A high-powered Florida real estate executive isreturning to the Gulf Coast after spending two years up north. She re-enters during perilous times.
A high-powered Florida real estate executive is
returning to the Gulf Coast after spending two years up north. She re-enters during perilous times.
When Judy Green initially teamed up with her husband to start a homebuilding and real estate company, the nation's economy was in dire straits, energy policy and gas prices were a daily dinner topic and the lending arms of most banks were bone dry.
Sounds like 2008. But the year Green actually took that real estate plunge was 30 years earlier, in 1978. "The world said 'you couldn't make it,'" Green says. "It was a real bad economy."
Green more than made it. She would go on to become one of the top executives at Coldwell Banker, running the real estate giant's Florida and Texas operations. Her tenure included overseeing the purchase and merger with Arvida Residential Real Estate, one of the largest real estate corporate acquisitions ever. She was named one of the 500 most powerful women in the industry by Real Estate magazine in 2004.
Green is now back in Sarasota, at the helm of the Sarasota area's Sotheby's International Realty franchise, to be called Signature. Green takes over the franchise rights for the luxury realty firm after it terminated its agreement with Chad Roffers, who had run Sky Sotheby's International Realty.
Roffers was named one the Review's Entrepreneurs to Watch in 2008, as he led the company from $4.3 million in 2005 revenues to $17.8 million last year. But the company made some missteps that crashed head-on with the faltering Gulf Coast real estate market.
"We realize the Sotheby's name was somewhat tarnished here because of past issues," says Green. "We don't see that as an obstacle for us to overcome."
Instead, says Green, the main obstacle looms much larger: How to sell homes in a busting real estate market, during a time of great economic uncertainty. While Green stresses she will do many things differently than Roffers, including making "well thought-out business decisions," Signature will share at least one similarity: It will still cater to a luxury clientele.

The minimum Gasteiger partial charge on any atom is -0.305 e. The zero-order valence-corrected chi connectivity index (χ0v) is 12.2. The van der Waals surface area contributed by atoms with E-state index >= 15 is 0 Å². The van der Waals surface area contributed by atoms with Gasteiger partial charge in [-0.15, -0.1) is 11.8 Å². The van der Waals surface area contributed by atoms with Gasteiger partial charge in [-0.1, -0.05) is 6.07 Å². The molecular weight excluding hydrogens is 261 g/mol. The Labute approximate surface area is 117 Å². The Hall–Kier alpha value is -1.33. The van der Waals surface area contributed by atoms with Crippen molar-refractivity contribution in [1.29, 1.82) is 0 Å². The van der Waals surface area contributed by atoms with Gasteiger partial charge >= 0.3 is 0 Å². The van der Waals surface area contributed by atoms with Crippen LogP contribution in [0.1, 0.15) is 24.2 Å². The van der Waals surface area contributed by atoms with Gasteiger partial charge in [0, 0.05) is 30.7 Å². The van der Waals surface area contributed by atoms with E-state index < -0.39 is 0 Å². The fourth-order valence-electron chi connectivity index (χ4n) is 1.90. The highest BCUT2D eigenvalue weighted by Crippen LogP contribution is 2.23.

The agency, which moved into a new office just south of downtown Sarasota earlier this month, will sell homes that average about $800,000 in listing prices. Signature is taking over about 300 listings from the Sky franchise and 37 of Sky's Realtors are joining the new firm.
"We have a vision for growth in many directions," Green says. "Our footprint should get larger."
One way of doing that is through the franchise agreement with Sotheby's International Realty: Green is teaming up with Donna Moore and Richard Taylor, who run Boca Grande-based Gulf to Bay Sotheby's International Realty. In addition to Boca Grande, Moore and Taylor run offices in Sanibel and Captiva Islands. Green is the managing partner of the entity.
Through this past summer Green had been working as the chief operating officer of ERA Franchise Systems, a real estate firm based in Parsippany, N.J., just outside New York City. Part of that job included helping turn around struggling real estate agencies.
But during the two years she worked in New Jersey, Green maintained her home in Sarasota, where five of her nine grandchildren live. That was one magnet pulling her back, she says.
The other was the chance to run a real estate franchise under the Sotheby's name, which, says Green, gives her clout she couldn't get with any other name. "When you compare brands," says Green, "there is no question that Sotheby's stands out nationally in the luxury market."
In Judy Green's 30-year real estate career that has seen several highs, one aspect that stands out is her ability to do even more than the normal hard-charging real estate executive.
For example, there was the 20 years she ran her own realty firm in Oviedo, outside Orlando. Instead of simply saying the town needed better development and growth policies, Green ran for mayor. And she was elected to a two-year term in 1993, becoming the first woman mayor in the city.